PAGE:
Month: January 2019

I don’t have an “estate,” why do I need a plan?

The term “estate planning” can be a bit of a misnomer. The term “estate” can summon images of a stately manor full of housekeepers and stables out back. The truth is that every single person has an “estate” – whether that means assets, liabilities, or dependents that rely on them for everyday care and financial support. 

So why does everyone need a plan? Oftentimes family members will disagree about what your wishes would have been, which can lead to more confusion and difficulty during an already hard time. You can use estate planning tools to prevent these problems and make transitions as smooth as possible for your loved ones. Below are some essential areas of estate planning that apply to everyone, regardless of wealth. 

Guardianship for Minor Children

Although there will still be requirements for a court proceeding, a will can designate who you want to care for your children in the event something happens to both parents. You can specifically outline your wishes for where you want your children to be raised and whether you want them versed in a particular religion. Your chosen guardians will have to petition the court and get formally appointed, but you can minimize any confusion or conflict between your loved ones by creating a specific appointment in your will. 

Naming an Executor

Families are complicated and family dynamics during stressful times can cause conflict and damage relationships.  Feuding siblings are probably the most common cause of litigation over an estate.  It’s often best to name an objective, independent representative as executor of the estate, another family member or close friend, instead of one of your children. Even if the estate is to be divided equally between siblings, giving the ultimate decision-making power to one of your children may be a recipe for disaster. An independent representative, whose only allegiance is to your wishes, will settle the estate and potential disputes fairly.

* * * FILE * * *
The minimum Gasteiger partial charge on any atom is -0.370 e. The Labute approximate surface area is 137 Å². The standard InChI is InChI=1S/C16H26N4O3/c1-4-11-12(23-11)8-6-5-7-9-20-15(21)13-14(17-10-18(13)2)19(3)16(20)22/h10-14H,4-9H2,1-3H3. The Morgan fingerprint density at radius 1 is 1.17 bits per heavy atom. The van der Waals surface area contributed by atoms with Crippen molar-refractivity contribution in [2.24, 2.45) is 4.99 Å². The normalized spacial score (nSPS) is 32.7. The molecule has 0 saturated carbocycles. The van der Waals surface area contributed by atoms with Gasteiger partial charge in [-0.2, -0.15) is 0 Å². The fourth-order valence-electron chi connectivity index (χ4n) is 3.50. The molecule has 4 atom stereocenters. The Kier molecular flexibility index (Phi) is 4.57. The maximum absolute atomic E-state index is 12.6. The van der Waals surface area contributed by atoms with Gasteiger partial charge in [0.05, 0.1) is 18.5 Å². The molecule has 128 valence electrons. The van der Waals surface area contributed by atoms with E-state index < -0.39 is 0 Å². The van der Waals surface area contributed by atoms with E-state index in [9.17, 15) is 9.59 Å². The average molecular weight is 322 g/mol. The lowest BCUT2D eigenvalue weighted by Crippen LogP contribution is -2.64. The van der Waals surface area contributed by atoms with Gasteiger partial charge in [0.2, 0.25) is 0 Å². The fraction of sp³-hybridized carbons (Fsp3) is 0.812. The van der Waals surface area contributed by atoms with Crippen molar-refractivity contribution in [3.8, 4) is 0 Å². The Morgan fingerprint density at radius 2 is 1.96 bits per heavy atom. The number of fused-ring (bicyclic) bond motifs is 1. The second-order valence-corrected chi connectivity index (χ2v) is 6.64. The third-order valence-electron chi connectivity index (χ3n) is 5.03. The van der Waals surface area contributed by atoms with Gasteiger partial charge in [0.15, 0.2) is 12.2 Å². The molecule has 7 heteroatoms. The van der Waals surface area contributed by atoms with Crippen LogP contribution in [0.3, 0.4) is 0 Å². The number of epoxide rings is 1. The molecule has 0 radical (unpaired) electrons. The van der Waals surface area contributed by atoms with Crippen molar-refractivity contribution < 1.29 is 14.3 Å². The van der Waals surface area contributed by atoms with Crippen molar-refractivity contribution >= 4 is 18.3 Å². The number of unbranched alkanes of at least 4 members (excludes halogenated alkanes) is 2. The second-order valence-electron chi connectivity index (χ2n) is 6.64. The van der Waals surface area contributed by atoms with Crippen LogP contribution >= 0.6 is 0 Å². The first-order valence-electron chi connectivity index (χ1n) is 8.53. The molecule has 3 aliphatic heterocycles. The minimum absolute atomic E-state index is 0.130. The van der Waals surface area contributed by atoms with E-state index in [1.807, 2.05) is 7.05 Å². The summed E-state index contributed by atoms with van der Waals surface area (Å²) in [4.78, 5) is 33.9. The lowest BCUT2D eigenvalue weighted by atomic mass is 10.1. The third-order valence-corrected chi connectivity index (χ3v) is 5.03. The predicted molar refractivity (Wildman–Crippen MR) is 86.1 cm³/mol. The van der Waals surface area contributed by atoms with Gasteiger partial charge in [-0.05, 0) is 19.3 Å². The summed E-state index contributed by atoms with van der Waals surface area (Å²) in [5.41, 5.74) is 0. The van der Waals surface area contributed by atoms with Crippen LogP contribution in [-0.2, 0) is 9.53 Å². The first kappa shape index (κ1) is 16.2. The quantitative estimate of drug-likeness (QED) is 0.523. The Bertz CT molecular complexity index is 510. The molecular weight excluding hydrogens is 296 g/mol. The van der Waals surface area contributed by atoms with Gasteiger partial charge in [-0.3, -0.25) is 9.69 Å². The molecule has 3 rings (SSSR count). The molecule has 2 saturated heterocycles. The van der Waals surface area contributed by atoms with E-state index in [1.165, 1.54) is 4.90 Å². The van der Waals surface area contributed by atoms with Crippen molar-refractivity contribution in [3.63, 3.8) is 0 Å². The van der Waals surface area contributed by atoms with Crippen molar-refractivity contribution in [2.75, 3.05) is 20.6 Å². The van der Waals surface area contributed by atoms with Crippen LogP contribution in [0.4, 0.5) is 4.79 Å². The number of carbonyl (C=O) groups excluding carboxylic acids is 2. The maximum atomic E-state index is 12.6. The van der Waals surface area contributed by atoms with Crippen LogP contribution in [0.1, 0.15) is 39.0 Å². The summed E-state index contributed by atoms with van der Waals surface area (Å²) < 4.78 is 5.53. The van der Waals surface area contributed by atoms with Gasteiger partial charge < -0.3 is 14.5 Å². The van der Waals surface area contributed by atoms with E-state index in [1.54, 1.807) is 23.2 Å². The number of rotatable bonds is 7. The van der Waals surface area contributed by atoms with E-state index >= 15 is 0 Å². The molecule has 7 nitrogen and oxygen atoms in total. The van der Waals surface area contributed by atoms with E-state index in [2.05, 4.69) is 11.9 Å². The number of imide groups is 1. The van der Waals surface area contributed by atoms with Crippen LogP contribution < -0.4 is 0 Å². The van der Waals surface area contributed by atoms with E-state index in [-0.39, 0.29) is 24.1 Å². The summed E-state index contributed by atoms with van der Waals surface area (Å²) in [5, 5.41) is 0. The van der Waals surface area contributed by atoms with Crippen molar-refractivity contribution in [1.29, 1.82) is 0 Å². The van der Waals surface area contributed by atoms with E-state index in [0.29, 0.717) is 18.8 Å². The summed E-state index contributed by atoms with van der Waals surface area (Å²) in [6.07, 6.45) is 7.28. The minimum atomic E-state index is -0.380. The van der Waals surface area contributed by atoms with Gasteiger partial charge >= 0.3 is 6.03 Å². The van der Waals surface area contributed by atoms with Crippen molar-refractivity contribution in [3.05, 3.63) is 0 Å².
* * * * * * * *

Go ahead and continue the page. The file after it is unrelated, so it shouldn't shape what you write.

Gifting Important Personal Items 

The death of a loved one often doesn’t bring out the best in relatives, especially when it comes to heirlooms and other valuable or meaningful items owned by the deceased.  To keep family members from squabbling over, stealing, or hiding items that they want, talk with your children, grandchildren, and other family members now about which possessions mean the most to them.  Then put it in writing.  Clearly list exactly what you want to bestow on each heir and where it is kept, and attach this list to your estate planning documents.  Remember, it’s easy to challenge a “verbal” agreement in court, but much more difficult to disprove a written one.

Naming a Financial and Healthcare Power of Attorney

Having a Durable Power of Attorney and Advance Healthcare Directive in place means your loved ones won’t have to guess or argue about who should be in charge of making important decisions on your behalf if you become incapacitated. These documents can not only avoid conflict and confusion for your family members, but they can also mean avoiding costly and time-consuming guardianship and conservatorship proceedings through the court. 

In an Advance Healthcare Directive you can clarify your wishes regarding life-support and life-sustaining treatment, as well as your position regarding organ donation. These are areas where every individual may have a slightly different opinion, so being clear about your beliefs and wishes can provide peace of mind for those taking care of you. 

About Melone Law, P.C.

Melone Law, P.C. is a family and estate firm serving Virginia Beach and Northern Virginia. Our philosophy is to provide all of our clients with the highest quality legal representation, innovative legal solutions, and unsurpassed dedication to customer service.  Through our high standards, we strive to be a trusted resource to our clients.We know from experience that a successful attorney-client relationship depends on our ability to understand your needs and objectives.  For more information about estate planning, contact our Reston office today at 703.995.9900 or Virginia Beach at 757.296.0580 or visit our website: www.MeloneLawPC.com

The Top 5 Common Mistakes When Choosing Life Insurance Beneficiaries